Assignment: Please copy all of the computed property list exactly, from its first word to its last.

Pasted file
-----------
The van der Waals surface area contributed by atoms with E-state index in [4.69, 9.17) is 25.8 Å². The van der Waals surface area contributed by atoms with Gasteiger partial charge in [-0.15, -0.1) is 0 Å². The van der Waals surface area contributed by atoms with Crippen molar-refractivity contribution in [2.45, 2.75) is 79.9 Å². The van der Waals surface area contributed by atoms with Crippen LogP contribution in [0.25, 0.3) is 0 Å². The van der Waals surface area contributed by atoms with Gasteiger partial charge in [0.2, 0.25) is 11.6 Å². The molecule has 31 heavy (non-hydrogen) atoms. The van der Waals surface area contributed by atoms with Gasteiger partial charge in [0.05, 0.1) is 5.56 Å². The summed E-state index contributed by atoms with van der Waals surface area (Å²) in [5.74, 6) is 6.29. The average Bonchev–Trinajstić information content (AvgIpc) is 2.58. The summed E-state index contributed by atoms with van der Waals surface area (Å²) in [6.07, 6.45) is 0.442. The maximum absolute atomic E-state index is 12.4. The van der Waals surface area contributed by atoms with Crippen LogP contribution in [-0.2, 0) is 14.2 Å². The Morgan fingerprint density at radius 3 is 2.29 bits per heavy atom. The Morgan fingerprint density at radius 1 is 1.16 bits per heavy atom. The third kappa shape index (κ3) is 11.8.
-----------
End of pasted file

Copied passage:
The van der Waals surface area contributed by atoms with E-state index in [4.69, 9.17) is 25.8 Å². The van der Waals surface area contributed by atoms with Gasteiger partial charge in [-0.15, -0.1) is 0 Å². The van der Waals surface area contributed by atoms with Crippen molar-refractivity contribution in [2.45, 2.75) is 79.9 Å². The van der Waals surface area contributed by atoms with Crippen LogP contribution in [0.25, 0.3) is 0 Å². The van der Waals surface area contributed by atoms with Gasteiger partial charge in [0.2, 0.25) is 11.6 Å². The molecule has 31 heavy (non-hydrogen) atoms. The van der Waals surface area contributed by atoms with Gasteiger partial charge in [0.05, 0.1) is 5.56 Å². The summed E-state index contributed by atoms with van der Waals surface area (Å²) in [5.74, 6) is 6.29. The average Bonchev–Trinajstić information content (AvgIpc) is 2.58. The summed E-state index contributed by atoms with van der Waals surface area (Å²) in [6.07, 6.45) is 0.442. The maximum absolute atomic E-state index is 12.4. The van der Waals surface area contributed by atoms with Crippen LogP contribution in [-0.2, 0) is 14.2 Å². The Morgan fingerprint density at radius 3 is 2.29 bits per heavy atom. The Morgan fingerprint density at radius 1 is 1.16 bits per heavy atom. The third kappa shape index (κ3) is 11.8.